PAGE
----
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Posts Tagged ‘Vitamins for old age’

Vitamin B12 Deficiency and Depression in Older Adults

Monday, August 26th, 2013



Feeling blue? For many older adults, vitamin B12 deficiency and low vitamin B6 can cause depression, leaving you feeling down in the dumps. Before you rush off to the doctor for a new pill to ease your depression, CHECK YOUR DIET!! Here’s the scoop on B vitamins and depression in senior citizens.

Vitamin B12 Deficiency and Depression in Older Adults

Vitamin B12 and vitamin B6 are both essential nutrients for neurological health and emotional balance. As you age, your ability to digest vitamin B12 from food naturally diminishes, leading to increased risk for vitamin B12 deficiency and also low vitamin B6.

Can Vitamin B12 help depression in seniors?

Study focuses on depression in older adults

The American Journal of Clinical Nutrition recently featured a study in which it was discovered that higher intakes of vitamin B12 and vitamin B6 were associated with a lower likelihood of depression in older adults.  Both vitamins B12 and B6 play critical roles in the production of neurotransmitters, or “chemical messengers” in the brain, including Serotonin, which is the brain’s “feel good” neurotransmitter.

Thus it makes sense that a deficiency of vitamin B12 and vitamin B6 may be a cause or symptom of depression.

Vitamin B12 Deficiency and Menopause Symptoms

Vitamin B12 feels good!

The subjects of the study were adults aged 65 years or older from the Chicago Health and Aging Project (CHAP). Their diets were evaluated for consumption of vitamins B12 and B6 over a period of seven years.  The incidence of depression was also noted. It appeared that for every 10 mg increase in vitamin B12, patients reported a 2% increase in overall good mood. The same effect on depression was also noted with each 10 mg increase of Vitamin B6.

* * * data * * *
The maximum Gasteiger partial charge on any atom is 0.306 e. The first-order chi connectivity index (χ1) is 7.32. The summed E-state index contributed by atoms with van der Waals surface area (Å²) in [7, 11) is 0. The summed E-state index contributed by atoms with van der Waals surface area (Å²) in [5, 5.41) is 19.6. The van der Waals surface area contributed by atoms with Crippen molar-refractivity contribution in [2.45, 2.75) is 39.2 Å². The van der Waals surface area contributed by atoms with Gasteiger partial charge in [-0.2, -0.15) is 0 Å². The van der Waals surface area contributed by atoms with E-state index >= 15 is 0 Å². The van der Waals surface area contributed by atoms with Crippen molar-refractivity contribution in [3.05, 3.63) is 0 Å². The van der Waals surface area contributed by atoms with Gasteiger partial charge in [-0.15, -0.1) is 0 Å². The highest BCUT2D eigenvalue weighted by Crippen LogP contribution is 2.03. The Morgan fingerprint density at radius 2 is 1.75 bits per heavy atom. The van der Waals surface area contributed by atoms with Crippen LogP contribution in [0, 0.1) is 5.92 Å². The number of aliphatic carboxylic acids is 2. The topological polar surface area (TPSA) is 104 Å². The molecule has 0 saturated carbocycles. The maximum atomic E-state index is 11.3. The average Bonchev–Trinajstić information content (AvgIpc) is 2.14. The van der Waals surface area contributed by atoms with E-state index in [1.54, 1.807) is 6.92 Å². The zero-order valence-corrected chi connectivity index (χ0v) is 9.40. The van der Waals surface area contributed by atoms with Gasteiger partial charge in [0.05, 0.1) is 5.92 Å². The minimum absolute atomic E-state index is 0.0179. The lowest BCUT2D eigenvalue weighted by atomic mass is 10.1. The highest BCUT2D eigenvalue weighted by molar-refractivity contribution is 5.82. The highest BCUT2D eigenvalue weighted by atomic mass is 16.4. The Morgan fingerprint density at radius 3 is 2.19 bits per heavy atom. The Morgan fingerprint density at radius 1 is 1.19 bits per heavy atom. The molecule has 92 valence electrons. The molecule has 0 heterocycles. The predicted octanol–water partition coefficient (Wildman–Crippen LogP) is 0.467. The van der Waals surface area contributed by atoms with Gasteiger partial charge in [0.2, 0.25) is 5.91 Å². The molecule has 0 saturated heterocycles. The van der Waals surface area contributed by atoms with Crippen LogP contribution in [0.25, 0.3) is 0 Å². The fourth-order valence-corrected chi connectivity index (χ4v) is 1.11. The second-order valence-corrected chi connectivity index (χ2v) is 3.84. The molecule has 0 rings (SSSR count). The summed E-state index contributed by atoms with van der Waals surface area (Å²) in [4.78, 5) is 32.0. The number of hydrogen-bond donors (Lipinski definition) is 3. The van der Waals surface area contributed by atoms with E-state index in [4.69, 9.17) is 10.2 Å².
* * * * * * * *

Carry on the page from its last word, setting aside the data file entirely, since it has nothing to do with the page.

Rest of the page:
Foods rich in B vitamins

Foods rich in vitamin B6 include bran (rice and wheat), bananas, avocados, chicken or turkey breast, raw garlic, dried herbs and spices,  fish (such as tuna, salmon, and cod), liver, whole grains, beans, peanuts, pistachios, and walnuts, sunflower seeds and sesame seed (and techina).  Foods rich in vitamin B12 include fish, meat, liver, poultry, eggs and dairy.  Today many breakfast cereals are now fortified with vitamin B12 also.

Older adults at risk for B12 deficiency

Older adults tend to exhibit a higher incidence of both depression and vitamin B12 deficiency.   However, it has been noted that some adults, despite eating foods high in B-vitamins, continue to suffer a vitamin B12 deficiency. This may be related to limited stomach acidity in older people, which can prevent vitamin B12 from food from being absorbed into the body.  In other cases, the lack of intrinsic factor as we age, which impairs our ability to absorb vitamin B12 from food and supplements, may be the cause of this inability to absorb Vitamin B12.

Treat vitamin B12 deficiency now!

When evaluating symptoms of depression in older adults, diagnosticians should evaluate their overall diets in order to rule out any vitamin deficiencies. Individuals aged 50 or older, especially vegetarians, will likely benefit from supplementing their diets extra vitamin B12, as well as eating fortified breakfast cereals or sprinkling nutritional yeast onto meals and snacks.

In this way older adults can simultaneously reduce the risk of depression and vitamin B12 deficiency.

Your turn!

Do you have any questions or suggestions?  Please leave your comments below.

Share with your friends!

If you found this article helpful, then please share with your friends, family, and coworkers by email, twitter, or Facebook.

Like this? Read more:

I Eat Healthy…So How did I Get Vitamin B12 Deficiency?

Is Vitamin B12 Deficiency a Crisis?

Vitamin B12- a Penny a Day Keeps Dementia Away

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Best Vitamins for Menopause (And a Couple you can forget about): Part 1